You should always do what feels right and good in your body, but you might be in your first pregnancy and you might not feel comfortable with how far you should or shouldn’t go in yoga classes. A good and qualified instructor will be able to answer questions and help you navigate your prenatal yoga practice.
Style and approach
There are many different styles of physical yoga practice, such as ashtanga yoga, hot yoga (formerly Bikram), vinyasa, yin yoga, and restorative, just to name a few. Each of these styles of yoga asana, or physical practice, has different qualities that serve the yoga practitioner in different ways. I believe that all yoga can be adapted for the pregnant student, but you have to find the right teacher.
There are certain contraindications that occur with each of these styles as well, so doing some research on what type of yoga you want to practice and whether or not that is available in your area in a prenatal style, can help you make your decision. In the case of the styles I listed above, here are my recommendations:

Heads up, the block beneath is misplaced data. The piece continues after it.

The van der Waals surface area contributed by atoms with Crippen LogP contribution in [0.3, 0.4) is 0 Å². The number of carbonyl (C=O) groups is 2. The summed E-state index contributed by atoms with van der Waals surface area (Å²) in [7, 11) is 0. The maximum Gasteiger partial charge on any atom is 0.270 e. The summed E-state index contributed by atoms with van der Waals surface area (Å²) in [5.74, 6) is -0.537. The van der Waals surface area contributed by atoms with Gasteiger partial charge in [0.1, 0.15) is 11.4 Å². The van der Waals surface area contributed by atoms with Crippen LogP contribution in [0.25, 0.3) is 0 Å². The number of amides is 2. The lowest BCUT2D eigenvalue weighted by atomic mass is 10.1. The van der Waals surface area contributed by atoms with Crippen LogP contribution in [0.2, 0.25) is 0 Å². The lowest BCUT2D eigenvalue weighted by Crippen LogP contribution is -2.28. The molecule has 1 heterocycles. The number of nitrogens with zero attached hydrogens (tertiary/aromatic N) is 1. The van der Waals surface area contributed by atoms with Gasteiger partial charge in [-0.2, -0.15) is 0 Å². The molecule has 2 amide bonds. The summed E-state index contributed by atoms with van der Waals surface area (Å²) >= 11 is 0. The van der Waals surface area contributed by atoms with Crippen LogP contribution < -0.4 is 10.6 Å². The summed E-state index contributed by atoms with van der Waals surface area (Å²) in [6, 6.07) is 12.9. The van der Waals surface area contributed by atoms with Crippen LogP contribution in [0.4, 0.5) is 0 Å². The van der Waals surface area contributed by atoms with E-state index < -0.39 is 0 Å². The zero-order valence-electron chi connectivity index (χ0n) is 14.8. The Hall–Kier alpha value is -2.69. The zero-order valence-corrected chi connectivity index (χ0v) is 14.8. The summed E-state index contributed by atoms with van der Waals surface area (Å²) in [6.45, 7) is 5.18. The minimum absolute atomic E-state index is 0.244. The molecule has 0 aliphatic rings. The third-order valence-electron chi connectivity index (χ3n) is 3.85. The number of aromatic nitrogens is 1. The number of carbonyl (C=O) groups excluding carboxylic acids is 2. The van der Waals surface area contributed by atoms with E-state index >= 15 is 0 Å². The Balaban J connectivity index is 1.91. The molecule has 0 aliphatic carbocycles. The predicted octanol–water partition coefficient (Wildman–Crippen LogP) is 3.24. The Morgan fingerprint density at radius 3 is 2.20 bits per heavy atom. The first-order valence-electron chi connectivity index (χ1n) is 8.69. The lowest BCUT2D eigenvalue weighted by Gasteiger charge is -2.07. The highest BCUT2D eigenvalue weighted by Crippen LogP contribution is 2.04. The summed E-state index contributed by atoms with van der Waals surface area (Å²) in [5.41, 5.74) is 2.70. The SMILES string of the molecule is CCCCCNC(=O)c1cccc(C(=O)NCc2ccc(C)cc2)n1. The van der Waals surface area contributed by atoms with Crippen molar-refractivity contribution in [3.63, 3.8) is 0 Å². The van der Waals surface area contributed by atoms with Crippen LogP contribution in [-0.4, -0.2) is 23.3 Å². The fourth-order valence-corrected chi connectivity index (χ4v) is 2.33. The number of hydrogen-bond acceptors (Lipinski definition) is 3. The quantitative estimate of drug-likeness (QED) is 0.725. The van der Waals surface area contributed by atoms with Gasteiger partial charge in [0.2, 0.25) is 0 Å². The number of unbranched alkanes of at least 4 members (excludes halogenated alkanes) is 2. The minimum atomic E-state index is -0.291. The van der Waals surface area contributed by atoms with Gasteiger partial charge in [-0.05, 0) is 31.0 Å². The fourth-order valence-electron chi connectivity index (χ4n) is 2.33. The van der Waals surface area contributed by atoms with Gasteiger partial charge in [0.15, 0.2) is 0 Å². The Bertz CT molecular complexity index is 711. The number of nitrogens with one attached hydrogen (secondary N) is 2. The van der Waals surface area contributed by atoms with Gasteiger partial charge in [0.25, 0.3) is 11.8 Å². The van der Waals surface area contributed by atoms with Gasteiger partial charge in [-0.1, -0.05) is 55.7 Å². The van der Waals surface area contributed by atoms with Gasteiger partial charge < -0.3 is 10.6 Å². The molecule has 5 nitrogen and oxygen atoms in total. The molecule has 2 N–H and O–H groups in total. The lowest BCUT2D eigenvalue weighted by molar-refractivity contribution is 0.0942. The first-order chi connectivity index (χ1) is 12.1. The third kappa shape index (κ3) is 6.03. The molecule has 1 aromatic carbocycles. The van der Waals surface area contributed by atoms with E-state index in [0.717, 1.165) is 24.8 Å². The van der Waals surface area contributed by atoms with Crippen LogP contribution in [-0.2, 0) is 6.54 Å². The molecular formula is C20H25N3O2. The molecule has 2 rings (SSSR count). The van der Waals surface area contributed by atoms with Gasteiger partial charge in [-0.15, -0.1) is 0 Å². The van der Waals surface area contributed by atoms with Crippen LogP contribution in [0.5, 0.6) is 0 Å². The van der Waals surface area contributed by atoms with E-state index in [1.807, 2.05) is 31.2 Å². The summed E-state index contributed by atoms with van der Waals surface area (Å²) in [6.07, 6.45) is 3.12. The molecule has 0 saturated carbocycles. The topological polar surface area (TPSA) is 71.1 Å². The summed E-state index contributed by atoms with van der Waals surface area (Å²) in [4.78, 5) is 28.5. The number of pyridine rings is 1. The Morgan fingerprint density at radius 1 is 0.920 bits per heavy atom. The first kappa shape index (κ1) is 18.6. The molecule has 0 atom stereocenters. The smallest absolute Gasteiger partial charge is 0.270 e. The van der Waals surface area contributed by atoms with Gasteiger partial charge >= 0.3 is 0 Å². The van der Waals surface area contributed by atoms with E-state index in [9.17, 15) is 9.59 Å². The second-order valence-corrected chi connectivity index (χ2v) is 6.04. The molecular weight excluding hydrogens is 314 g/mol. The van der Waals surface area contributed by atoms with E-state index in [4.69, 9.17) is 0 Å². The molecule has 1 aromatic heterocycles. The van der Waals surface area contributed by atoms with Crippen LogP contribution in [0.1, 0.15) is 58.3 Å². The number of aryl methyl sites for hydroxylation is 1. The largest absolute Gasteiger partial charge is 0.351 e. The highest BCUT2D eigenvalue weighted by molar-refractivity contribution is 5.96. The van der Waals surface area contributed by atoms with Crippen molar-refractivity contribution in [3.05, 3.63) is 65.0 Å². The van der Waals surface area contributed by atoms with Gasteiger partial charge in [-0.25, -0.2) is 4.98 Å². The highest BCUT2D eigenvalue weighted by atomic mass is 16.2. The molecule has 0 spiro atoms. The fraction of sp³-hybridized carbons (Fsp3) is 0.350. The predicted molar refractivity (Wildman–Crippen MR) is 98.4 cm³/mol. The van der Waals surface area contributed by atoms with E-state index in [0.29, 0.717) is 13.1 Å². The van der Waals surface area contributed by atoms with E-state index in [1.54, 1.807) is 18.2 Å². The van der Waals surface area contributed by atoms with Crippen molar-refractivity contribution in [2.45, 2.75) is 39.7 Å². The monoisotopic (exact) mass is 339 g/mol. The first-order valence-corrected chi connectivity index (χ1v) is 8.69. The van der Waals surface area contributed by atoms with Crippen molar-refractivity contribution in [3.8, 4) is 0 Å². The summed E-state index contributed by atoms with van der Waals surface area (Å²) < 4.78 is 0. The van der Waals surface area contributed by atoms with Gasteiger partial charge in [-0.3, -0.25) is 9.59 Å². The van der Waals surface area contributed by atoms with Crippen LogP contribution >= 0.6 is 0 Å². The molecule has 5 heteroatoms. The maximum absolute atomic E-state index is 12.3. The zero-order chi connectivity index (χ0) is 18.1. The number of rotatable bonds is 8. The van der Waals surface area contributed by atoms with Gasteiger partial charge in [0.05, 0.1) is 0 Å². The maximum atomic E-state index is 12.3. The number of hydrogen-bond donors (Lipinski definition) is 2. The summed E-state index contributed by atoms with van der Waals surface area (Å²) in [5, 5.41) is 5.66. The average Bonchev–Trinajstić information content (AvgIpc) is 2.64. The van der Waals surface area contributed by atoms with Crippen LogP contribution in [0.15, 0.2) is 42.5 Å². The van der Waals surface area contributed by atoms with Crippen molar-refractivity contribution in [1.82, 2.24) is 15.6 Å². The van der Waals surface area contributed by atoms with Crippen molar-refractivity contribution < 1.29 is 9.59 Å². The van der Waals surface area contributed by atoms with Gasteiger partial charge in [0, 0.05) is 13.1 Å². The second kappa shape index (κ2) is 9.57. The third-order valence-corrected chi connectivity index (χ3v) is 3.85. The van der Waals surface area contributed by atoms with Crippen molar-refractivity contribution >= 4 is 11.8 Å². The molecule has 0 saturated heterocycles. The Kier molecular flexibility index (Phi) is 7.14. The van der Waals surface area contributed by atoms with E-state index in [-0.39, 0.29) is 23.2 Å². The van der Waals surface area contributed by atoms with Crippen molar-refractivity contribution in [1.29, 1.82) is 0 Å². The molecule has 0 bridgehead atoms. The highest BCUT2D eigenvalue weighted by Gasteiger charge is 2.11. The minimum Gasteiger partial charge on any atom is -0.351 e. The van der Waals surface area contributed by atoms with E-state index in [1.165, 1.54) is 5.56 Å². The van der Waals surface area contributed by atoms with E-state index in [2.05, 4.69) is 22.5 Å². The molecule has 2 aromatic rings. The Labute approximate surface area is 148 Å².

Ashtanga yoga – a more physically challenging yoga practice. Can definitely be modified for pregnancy, you want to learn from a certified Ashtanga yoga teacher.
Hot yoga – not recommended for pregnancy. Confirm with your birth team, but most medical professionals will advise against overheating the body while pregnant.
Vinyasa – yoga postures practiced with breath and movement connecting together (most modern, Western yoga practices fall in this category). Most prenatal yoga classes will include elements of vinyasa.
Yin yoga – works to relax the tendons and ligaments and help energy flow through the body’s energy centers. Okay to practice in pregnancy, but only go to about 50% of your normal capacity as the body is already relaxed due to relaxin, so it’s possible to over-stretch.
Restorative yoga – helps to calm the nervous system, uses lots of props, and holds postures for 5+ minutes. This is a very good and relaxing practice for pregnancy!
Researching and Evaluating Prenatal Yoga Classes